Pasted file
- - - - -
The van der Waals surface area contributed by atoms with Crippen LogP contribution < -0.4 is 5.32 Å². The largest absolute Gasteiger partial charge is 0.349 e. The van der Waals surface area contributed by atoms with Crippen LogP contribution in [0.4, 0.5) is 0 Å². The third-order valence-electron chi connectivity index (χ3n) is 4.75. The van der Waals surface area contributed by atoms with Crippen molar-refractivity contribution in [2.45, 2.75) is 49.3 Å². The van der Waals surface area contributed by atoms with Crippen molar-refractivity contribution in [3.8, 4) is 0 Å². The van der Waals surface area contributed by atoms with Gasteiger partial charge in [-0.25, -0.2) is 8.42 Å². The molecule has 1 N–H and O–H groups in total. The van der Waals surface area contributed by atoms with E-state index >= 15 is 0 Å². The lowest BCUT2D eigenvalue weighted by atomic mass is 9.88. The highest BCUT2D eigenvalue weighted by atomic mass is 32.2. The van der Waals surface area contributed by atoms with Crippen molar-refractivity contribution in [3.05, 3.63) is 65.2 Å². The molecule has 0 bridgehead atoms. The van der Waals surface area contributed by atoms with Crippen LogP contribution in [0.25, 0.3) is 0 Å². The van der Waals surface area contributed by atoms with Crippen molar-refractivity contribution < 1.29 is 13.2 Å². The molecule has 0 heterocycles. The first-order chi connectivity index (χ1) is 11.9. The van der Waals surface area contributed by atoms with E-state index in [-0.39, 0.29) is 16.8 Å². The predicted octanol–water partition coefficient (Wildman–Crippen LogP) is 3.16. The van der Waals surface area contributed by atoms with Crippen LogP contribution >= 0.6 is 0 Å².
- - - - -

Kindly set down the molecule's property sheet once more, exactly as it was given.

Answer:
The van der Waals surface area contributed by atoms with Crippen LogP contribution < -0.4 is 5.32 Å². The largest absolute Gasteiger partial charge is 0.349 e. The van der Waals surface area contributed by atoms with Crippen LogP contribution in [0.4, 0.5) is 0 Å². The third-order valence-electron chi connectivity index (χ3n) is 4.75. The van der Waals surface area contributed by atoms with Crippen molar-refractivity contribution in [2.45, 2.75) is 49.3 Å². The van der Waals surface area contributed by atoms with Crippen molar-refractivity contribution in [3.8, 4) is 0 Å². The van der Waals surface area contributed by atoms with Gasteiger partial charge in [-0.25, -0.2) is 8.42 Å². The molecule has 1 N–H and O–H groups in total. The van der Waals surface area contributed by atoms with E-state index >= 15 is 0 Å². The lowest BCUT2D eigenvalue weighted by atomic mass is 9.88. The highest BCUT2D eigenvalue weighted by atomic mass is 32.2. The van der Waals surface area contributed by atoms with Crippen molar-refractivity contribution in [3.05, 3.63) is 65.2 Å². The molecule has 0 bridgehead atoms. The van der Waals surface area contributed by atoms with Crippen LogP contribution in [0.25, 0.3) is 0 Å². The van der Waals surface area contributed by atoms with Crippen molar-refractivity contribution < 1.29 is 13.2 Å². The molecule has 0 heterocycles. The first-order chi connectivity index (χ1) is 11.9. The van der Waals surface area contributed by atoms with E-state index in [-0.39, 0.29) is 16.8 Å². The predicted octanol–water partition coefficient (Wildman–Crippen LogP) is 3.16. The van der Waals surface area contributed by atoms with Crippen LogP contribution >= 0.6 is 0 Å².